Jazz education generally does its best to keep up with the latest trends in music, with thousands of teachers worldwide analysing classic performances and attempting to reverse-engineer them into exercises that you can try at home.

Working always on the assumption that you are playing over (or against) some cyclically recurring chord sequence, they offer examples of how certain geniuses allow themselves to fly in the face of conventional wisdom and play to some other arcanely related chord sequence that only they can hear in their heads.

The aim in certain styles seems to be to see how long you can spin it out for before succumbing to the need to touch base and play in key. The musical equivalent of the pioneering days of aviation: trying to stay aloft as long as possible without breaking one’s neck on landing.

And the thing that this is all striving towards, is the hardest thing to teach: a sort of musical weightlessness that needs no explanation to carry the listener with it. The weightlessness we experience in our dreams.

Or the weightlessness we suddenly feel when, after a calm exposition in C# minor of the haunting Brazilian folk tune Ogunde,  Trane suddenly wanders into another world, gently kicking the ground from underneath our feet with this:


The first thing to note here, is that although highly chromatic, this is not “atonal” music. There are key centres, but they shift and float around each other. Just looking at the long notes that end some of the phrases provides a clue.

After revisiting the theme twice more, with some jagged passages in fourths in between, he brings us gently back to Earth:


Looking at these passages, the jazz teacher’s reflex would be to ask: what kind of discipline leads to this level of artistry?  How to inculcate this?

Well, even if you learned the whole solo by heart and pulled out chunks of it in your own playing, you would never approach the process that gave birth to it.

So I want to ask: Wouldn’t it help us understand weightlessness if we asked what is holding us down? What comes between us and playing “like singing in the shower”?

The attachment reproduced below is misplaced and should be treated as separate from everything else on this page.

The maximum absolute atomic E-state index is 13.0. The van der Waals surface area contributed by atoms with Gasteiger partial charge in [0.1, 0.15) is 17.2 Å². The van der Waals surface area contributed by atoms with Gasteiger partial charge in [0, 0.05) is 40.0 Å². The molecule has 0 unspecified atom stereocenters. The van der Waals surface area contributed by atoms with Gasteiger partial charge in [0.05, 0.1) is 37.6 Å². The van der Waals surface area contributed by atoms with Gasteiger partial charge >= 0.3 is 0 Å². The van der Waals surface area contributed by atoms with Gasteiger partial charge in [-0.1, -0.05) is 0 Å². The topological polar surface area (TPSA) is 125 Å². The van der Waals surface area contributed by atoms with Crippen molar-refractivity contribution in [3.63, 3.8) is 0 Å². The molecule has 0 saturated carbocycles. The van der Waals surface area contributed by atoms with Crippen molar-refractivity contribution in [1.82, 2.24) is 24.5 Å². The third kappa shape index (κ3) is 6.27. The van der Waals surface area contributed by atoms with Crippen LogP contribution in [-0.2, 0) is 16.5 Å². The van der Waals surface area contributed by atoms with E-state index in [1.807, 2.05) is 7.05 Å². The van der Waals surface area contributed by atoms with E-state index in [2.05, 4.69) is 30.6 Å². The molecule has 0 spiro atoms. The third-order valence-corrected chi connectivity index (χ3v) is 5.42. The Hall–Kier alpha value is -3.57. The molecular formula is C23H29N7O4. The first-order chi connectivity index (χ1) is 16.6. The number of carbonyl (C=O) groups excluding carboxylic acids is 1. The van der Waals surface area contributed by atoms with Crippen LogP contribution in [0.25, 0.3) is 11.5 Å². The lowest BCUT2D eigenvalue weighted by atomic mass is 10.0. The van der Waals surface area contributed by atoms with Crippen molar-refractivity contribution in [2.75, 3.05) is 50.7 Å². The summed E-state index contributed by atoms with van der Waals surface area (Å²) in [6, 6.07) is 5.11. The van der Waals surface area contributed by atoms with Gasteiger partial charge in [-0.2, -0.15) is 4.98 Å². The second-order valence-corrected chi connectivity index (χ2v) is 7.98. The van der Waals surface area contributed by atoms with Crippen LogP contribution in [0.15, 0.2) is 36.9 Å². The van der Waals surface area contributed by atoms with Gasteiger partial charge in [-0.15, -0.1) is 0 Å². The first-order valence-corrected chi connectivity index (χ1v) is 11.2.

In my quest for the perfect intuitive improvising instrument, which you can read about here, I noted the various “gravitational pulls” of the different instruments I have tried.

Folk instruments generally have a very strong pull. Players of the Japanese shakuhachi flute play the bottom note “ro” to anchor themselves, while many stringed instruments from Sitar to Erhu demand to be played in D or whatever.

And of course, a diatonic instrument like the button accordion, the Irish feadog, the Peruvian panpipes or the Chinese hulusi locks you into the home key after a few notes.

The instruments we play today are mostly descendents of folk instruments, having evolved from their village ancestors in the direction of greater weightlessness – or away from home-key dependence – without, however, emancipating themselves completely in every case.

Pick up any instrument, and start exploring ideas. Chances are, the instrument itself will suggest where to start.

Violin players looking for an idea will generally start in first position, often with the third finger. Trumpet players like to test their Bb and move on from there. You could say the instrument is trying to come between you and “playing like singing in the shower”.

You might think a saxophone would be free from this tendency. And yet even though there is no design constraint that pulls you towards it, force of habit often takes over. In my case I used to like to start from a note that uses all four fingers on one or both hands.

As a teenager, I wanted to improvise on the violin, but kept finding myself lured into the keys of D or G, perhaps by the lingering sound of the open strings I kept hitting accidentally. They actually keep ringing even when you don’t hit them. Unable to find a cure for this I moved on to other instruments.

Long story short, the only totally “weightless” instrument I have found in fifty years, has been the whole-tone tuned panpipes. I often find myself picking it up and going straight for the note I heard in my head, without knowing how that happened – as I don’t think I have perfect pitch.

On the liner notes to one of his Milestone albums, drummer Jack deJohnette relates how he took to practising the Melodica, a sort of keyboard-operated harmonica, in order to develop longer lines on the drums.

In like manner, being able to develop weightless lines on wholetone panpipes has allowed me to approach the violin again, and even to stay for long minutes aloft, despite the siren call of those pesky open strings.

So the best thing I can suggest, when you find yourself hitting those plateaux in your playing, is to find a cliff, and use a different instrument to jump off it.  And don’t forget to keep singing in the shower.

About jazzpanflute

jazz panpipe pioneer and designer
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